Next, with the aid of a free needle,all four limbs of the suture is then broughtthrough the proximal tendon, as shown here,for ultimate repair in a mattress fashion.Once the first pair of limbs of sutures are broughtthrough the proximal tendonfor later repair in a mattress fashion,the same technique is then usedto place the second pair of sutures just next to it,as shown here.With both suture limbs in place,the first repair of the tendonback to its footprint can be performed.The arm is brought into extensionby resting it on a padded Mayo Stand.With an assistant pulling tension on the triceps tendonto maximize coverage of the footprint, as shown here,the SutureTak mattress sutures are then put downwith the arm in extensionand with at least six or seven knots placed on each side.

Here is a closeup of the repaired tendon onto its footprint.You'll see excellent coverageof the footprint by the tendon.Now this Raytec gauze is being placedto help you see the relationship of the suturesthat will be placed with the PushLock in the proximal ulna.One limb will be crossed to each sideso as to maximize coverage of the footprintand tension on the footprint.Next, each set of three suture limbs are placedthrough the eyelet of each PushLock, as shown here.The suture bridge technique requires the placementof two PushLock anchors in the proximal ulna.In contrast, the [speed] bridge technique consistsof a single swivel lock placed in the proximal ulna,with all sutures running through it.

Next, the proximal ulna is preparedto receive the PushLocks.The posterior aspect of the ulna is exposed sharply,at least 2-3 cm distalto the proximal ulna.

Each PushLock is then placedover its drill hole in a staggered fashion,and directed away from the articular surfacethrough the posterior cortex of the ulna.The PushLock is then placedfollowing the trajectory of the drill hole,while tensioning all three suture limbs runningthrough its eyelet.Once down, tension is relieved of the suture.Once in position, the PushLock is malleted into place,until flush with the cortex of the ulna.The same steps are then repeatedfor the other set of three suture tails, as shown here.Once down and in place,the suture tails are then cut sharply.With that, the suture bridge repairof the triceps tendon has been completed.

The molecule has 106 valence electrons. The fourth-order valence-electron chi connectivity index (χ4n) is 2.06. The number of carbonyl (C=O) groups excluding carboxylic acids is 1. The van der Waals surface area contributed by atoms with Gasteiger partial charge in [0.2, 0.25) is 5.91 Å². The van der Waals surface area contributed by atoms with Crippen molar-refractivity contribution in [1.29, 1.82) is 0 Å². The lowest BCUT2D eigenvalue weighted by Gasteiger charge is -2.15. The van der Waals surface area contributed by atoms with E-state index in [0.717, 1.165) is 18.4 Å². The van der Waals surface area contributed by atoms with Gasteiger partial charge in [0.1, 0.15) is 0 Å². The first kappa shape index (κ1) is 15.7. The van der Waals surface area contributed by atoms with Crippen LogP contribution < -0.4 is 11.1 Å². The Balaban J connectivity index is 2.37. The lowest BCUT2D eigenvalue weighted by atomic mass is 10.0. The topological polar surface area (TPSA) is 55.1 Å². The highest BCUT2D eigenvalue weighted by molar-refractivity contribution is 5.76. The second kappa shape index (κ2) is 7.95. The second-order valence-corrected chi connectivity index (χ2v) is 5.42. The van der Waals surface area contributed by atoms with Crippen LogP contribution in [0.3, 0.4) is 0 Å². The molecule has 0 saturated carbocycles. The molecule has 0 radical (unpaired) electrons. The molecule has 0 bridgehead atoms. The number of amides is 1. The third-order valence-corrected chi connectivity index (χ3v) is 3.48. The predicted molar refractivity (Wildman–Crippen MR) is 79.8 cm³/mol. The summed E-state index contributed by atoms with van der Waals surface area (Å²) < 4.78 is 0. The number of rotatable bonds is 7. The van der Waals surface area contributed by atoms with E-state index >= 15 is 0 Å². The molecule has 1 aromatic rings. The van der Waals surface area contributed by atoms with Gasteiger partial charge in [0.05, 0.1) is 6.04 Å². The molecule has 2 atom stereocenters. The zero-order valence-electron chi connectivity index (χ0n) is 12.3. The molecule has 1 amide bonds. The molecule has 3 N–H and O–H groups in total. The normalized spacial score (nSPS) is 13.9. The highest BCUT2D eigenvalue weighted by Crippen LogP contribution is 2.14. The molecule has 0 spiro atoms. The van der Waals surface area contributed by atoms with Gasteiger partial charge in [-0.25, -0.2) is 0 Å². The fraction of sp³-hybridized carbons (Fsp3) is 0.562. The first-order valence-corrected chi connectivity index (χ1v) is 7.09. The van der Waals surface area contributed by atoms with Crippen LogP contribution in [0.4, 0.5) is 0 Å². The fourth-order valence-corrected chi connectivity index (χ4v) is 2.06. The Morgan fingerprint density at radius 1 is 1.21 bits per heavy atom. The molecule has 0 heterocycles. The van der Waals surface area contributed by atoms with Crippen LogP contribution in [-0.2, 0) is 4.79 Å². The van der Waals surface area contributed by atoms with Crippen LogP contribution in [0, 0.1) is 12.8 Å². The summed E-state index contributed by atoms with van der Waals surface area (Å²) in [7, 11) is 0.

CHAPTER 9

The elbow is taken through gentle range of motionto cycle the sutures and to confirm secure repair.Once satisfied, the wound is washedand closed in a layered fashion.I generally do not close the fascia over the triceps.I close only the subcutaneous tissue with a 3-0 Vicryland a skin with a 4-0 Monocryl in a running fashion,and then apply a skin glue on the surface of the skin,followed by a splint.The splint that is applied involves placing the plaster slabon the volar or anterior aspect of the elbowto avoid inadvertent flexion of the elbowduring the early postoperative period.

CHAPTER 10

Subsequently, my postoperative protocol consists ofseeing the patient in the office a few days after surgeryand converting the patient to a hinged elbow brace.The patient will then workon passive range of motion of the elbow,slowly allowing progressive more flexionover the first 6 weeks to 90 degrees.Once they achieve full flexionto 90 degrees actively and passively,at that point, the brace is discontinuedand formal therapy initiated,focusing on TheraBand strengthening the second 6 weeks.After 12 weeks, therapy can be discontinuedand full use of the arm, including free weights,can be initiated on a progressive manner.Thank you.

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Rothman Institute

Article Information

Publication Date
Article ID330
Production ID0330
Volume2023
Issue330
DOI
https://doi.org/10.24296/jomi/330